Next Monday, the legislature is scheduled to convene for a special session to address disaster relief for the victims of the June storm. I’m proud that we can come together in a bipartisan way to help those communities in need of assistance as they work to recover from the storm’s devastating effects. However, I’m dismayed that we will not have the opportunity to repeal many of the onerous taxes imposed by Governor Dayton and the Democrats in the legislature from the last session.
When Governor Dayton first began to talk about calling a special session, he initially insisted that the scope of the session be focused solely on disaster relief. However, when the governor arrived at Farm Fest several weeks ago, he announced to farmers that he supported adding the elimination of the tax on farm equipment repair to the agenda for special session. Curiously, he claimed that he and his staff were unaware that farm equipment repair tax – part of the overall new tax on equipment repairs – was in the final tax bill. I continue to be puzzled by that statement given the fact that the debate on the House floor made it quite clear that provision was part of the Democrats’ tax bill.
While I appreciate Governor Dayton’s words in support of repealing the tax on farm equipment repair, we have a cornucopia of bad tax increases we need to eliminate. Small business owners from our community and across the state have contacted me urging me to support the repeal of all three business-to-businesses enacted this past legislative session by Democrats. These taxes affect labor costs for repair and maintenance of equipment, the purchase of telecommunications equipment, and a warehousing and storage tax to take effect in April 2014.
The call to repeal these taxes hasn’t come just from Republicans. The former Democrat Speaker of the House, Margaret Anderson Kelliher, called for repeal of the telecommunications tax. Governor Dayton said he even supports eliminating the warehousing tax, but wants to wait until the 2014 legislative session to address it since the tax doesn’t kick in until next April. Unfortunately, our small businesses and the hard-working people they employ can’t wait that long.
You don’t need to take my word for it. Small businesses around the state have been speaking out about the impact these taxes would have on them.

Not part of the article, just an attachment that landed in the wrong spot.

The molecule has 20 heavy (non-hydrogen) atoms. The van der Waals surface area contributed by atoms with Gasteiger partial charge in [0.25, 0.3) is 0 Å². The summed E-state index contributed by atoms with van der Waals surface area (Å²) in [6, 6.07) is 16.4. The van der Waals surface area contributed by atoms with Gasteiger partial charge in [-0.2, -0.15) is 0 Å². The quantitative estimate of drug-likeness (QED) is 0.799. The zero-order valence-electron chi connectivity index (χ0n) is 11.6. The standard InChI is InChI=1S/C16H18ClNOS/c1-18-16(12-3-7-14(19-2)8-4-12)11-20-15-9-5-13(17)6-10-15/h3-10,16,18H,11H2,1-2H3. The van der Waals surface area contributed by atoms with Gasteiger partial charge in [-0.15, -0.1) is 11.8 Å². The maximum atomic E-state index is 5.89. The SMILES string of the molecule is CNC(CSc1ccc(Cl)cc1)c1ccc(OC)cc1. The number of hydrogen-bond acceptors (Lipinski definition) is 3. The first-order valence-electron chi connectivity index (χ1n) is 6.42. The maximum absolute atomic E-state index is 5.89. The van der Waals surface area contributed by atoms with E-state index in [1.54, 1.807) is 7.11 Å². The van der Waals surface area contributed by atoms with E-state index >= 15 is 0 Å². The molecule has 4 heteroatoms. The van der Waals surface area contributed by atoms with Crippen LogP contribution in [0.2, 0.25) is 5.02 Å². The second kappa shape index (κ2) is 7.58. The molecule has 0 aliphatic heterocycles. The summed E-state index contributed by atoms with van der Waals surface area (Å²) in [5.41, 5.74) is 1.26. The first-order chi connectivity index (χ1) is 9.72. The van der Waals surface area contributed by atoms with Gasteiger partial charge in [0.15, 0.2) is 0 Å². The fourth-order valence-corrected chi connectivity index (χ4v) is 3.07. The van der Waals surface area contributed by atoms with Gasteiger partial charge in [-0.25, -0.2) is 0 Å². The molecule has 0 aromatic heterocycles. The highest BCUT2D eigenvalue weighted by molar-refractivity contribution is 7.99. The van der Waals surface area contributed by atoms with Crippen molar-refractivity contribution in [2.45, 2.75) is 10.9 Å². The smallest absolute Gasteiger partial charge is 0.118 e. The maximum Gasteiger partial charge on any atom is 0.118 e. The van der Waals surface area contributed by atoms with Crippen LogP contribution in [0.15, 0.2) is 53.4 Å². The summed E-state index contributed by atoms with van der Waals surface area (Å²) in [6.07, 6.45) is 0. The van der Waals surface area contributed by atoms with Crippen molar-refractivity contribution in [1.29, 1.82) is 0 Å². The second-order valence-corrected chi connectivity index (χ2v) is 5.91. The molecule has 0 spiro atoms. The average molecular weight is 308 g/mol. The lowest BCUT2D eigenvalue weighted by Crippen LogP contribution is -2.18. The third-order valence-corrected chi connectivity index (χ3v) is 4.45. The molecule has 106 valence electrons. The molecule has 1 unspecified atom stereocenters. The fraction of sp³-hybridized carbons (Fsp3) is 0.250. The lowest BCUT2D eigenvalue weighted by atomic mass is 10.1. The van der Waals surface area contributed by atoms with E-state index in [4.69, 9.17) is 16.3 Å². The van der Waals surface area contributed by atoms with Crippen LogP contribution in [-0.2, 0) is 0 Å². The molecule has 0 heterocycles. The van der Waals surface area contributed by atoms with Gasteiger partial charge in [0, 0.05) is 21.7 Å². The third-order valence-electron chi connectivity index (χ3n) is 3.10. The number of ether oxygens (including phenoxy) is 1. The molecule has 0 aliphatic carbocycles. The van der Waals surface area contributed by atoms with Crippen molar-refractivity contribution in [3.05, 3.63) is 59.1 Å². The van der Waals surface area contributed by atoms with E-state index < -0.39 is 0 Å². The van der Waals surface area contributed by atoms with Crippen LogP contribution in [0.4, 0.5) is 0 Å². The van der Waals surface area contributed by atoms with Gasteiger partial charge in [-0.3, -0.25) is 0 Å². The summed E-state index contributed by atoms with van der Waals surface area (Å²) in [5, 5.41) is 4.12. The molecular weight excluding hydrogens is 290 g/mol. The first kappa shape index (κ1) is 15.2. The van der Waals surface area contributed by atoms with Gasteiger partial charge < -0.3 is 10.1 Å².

In June, Minneapolis-St. Paul Business Journal reported that Red Wing Shoes is delaying construction of a $20 million distribution center in Red Wing because of this new tax.
The chief of business development at a warehousing and freight transportation provider located in Dayton expressed his frustration to KARE 11 during the summer, “Why would a customer want to do business with us in Minnesota when they can go somewhere else and not have that 6.8% sales tax?”
In Minneapolis, the CEO of a warehousing company was quoted in the Star Tribune saying “Why wouldn’t I go to Hudson, and just ship across the border?”
During the negotiations for special session with Governor Dayton and legislative leaders, House Republican Leader Kurt Daudt offered three opportunities for Democrats to fix their mistakes from last session and Democrats said no each time. The proposal pushed by Representative Daudt advocated for full repeal of the equipment repair tax, telecommunications tax and the warehousing tax. Unfortunately, Democrats could not even commit to repealing one of them. Now, hardworking Minnesota taxpayers will remain on the hook for these burdensome new taxes with no guarantee of their repeal in the 2014 legislative session.
While I’m happy that Minnesotans – especially those in Douglas County – will receive the disaster assistance they need, I’m disappointed that we’re missing an opportunity to address the man-made disaster brought upon Minnesota by the 2013 legislative session.
As always, please feel free to contact me by e-mail at Rep.Mary.Franson@House.MN or contact my office at 651-296-3201. You can also send mail to my office address: 211 State Office Building, 100 Rev. Dr. Martin Luther King Jr. Blvd., St. Paul, MN 55155.